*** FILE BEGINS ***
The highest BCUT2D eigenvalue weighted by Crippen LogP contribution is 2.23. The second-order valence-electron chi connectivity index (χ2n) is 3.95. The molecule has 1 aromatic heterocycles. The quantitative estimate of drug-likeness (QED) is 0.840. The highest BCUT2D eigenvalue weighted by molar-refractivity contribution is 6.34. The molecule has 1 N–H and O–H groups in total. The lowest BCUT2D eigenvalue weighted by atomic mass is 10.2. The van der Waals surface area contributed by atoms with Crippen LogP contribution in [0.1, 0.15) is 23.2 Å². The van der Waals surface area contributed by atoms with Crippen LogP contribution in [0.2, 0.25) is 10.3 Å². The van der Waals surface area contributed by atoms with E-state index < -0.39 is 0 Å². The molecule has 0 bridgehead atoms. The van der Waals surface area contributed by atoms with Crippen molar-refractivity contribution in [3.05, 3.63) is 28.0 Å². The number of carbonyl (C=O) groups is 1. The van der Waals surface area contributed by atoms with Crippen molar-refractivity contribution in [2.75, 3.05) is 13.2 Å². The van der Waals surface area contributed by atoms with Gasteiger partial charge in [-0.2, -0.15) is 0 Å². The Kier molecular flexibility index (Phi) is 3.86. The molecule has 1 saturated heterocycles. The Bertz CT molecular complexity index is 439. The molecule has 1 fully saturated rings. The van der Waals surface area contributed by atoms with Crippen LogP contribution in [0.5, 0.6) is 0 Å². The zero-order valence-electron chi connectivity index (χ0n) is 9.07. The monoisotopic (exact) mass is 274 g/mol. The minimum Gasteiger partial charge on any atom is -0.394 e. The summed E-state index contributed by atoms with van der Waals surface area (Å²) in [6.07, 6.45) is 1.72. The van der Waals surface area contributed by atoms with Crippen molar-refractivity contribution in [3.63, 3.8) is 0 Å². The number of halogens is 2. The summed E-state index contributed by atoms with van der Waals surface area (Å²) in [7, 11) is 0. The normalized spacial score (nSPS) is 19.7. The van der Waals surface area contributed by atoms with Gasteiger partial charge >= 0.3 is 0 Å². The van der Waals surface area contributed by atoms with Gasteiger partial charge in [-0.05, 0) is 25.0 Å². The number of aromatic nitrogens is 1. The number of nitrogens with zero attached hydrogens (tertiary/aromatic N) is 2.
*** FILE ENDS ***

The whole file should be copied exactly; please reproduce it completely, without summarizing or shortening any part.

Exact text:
The highest BCUT2D eigenvalue weighted by Crippen LogP contribution is 2.23. The second-order valence-electron chi connectivity index (χ2n) is 3.95. The molecule has 1 aromatic heterocycles. The quantitative estimate of drug-likeness (QED) is 0.840. The highest BCUT2D eigenvalue weighted by molar-refractivity contribution is 6.34. The molecule has 1 N–H and O–H groups in total. The lowest BCUT2D eigenvalue weighted by atomic mass is 10.2. The van der Waals surface area contributed by atoms with Crippen LogP contribution in [0.1, 0.15) is 23.2 Å². The van der Waals surface area contributed by atoms with Crippen LogP contribution in [0.2, 0.25) is 10.3 Å². The van der Waals surface area contributed by atoms with E-state index < -0.39 is 0 Å². The molecule has 0 bridgehead atoms. The van der Waals surface area contributed by atoms with Crippen molar-refractivity contribution in [3.05, 3.63) is 28.0 Å². The number of carbonyl (C=O) groups is 1. The van der Waals surface area contributed by atoms with Crippen molar-refractivity contribution in [2.75, 3.05) is 13.2 Å². The van der Waals surface area contributed by atoms with Gasteiger partial charge in [-0.2, -0.15) is 0 Å². The Kier molecular flexibility index (Phi) is 3.86. The molecule has 1 saturated heterocycles. The Bertz CT molecular complexity index is 439. The molecule has 1 fully saturated rings. The van der Waals surface area contributed by atoms with Crippen LogP contribution in [0.5, 0.6) is 0 Å². The zero-order valence-electron chi connectivity index (χ0n) is 9.07. The monoisotopic (exact) mass is 274 g/mol. The minimum Gasteiger partial charge on any atom is -0.394 e. The summed E-state index contributed by atoms with van der Waals surface area (Å²) in [6.07, 6.45) is 1.72. The van der Waals surface area contributed by atoms with Crippen molar-refractivity contribution in [3.63, 3.8) is 0 Å². The number of halogens is 2. The summed E-state index contributed by atoms with van der Waals surface area (Å²) in [7, 11) is 0. The normalized spacial score (nSPS) is 19.7. The van der Waals surface area contributed by atoms with Gasteiger partial charge >= 0.3 is 0 Å². The van der Waals surface area contributed by atoms with Gasteiger partial charge in [-0.05, 0) is 25.0 Å². The number of aromatic nitrogens is 1. The number of nitrogens with zero attached hydrogens (tertiary/aromatic N) is 2.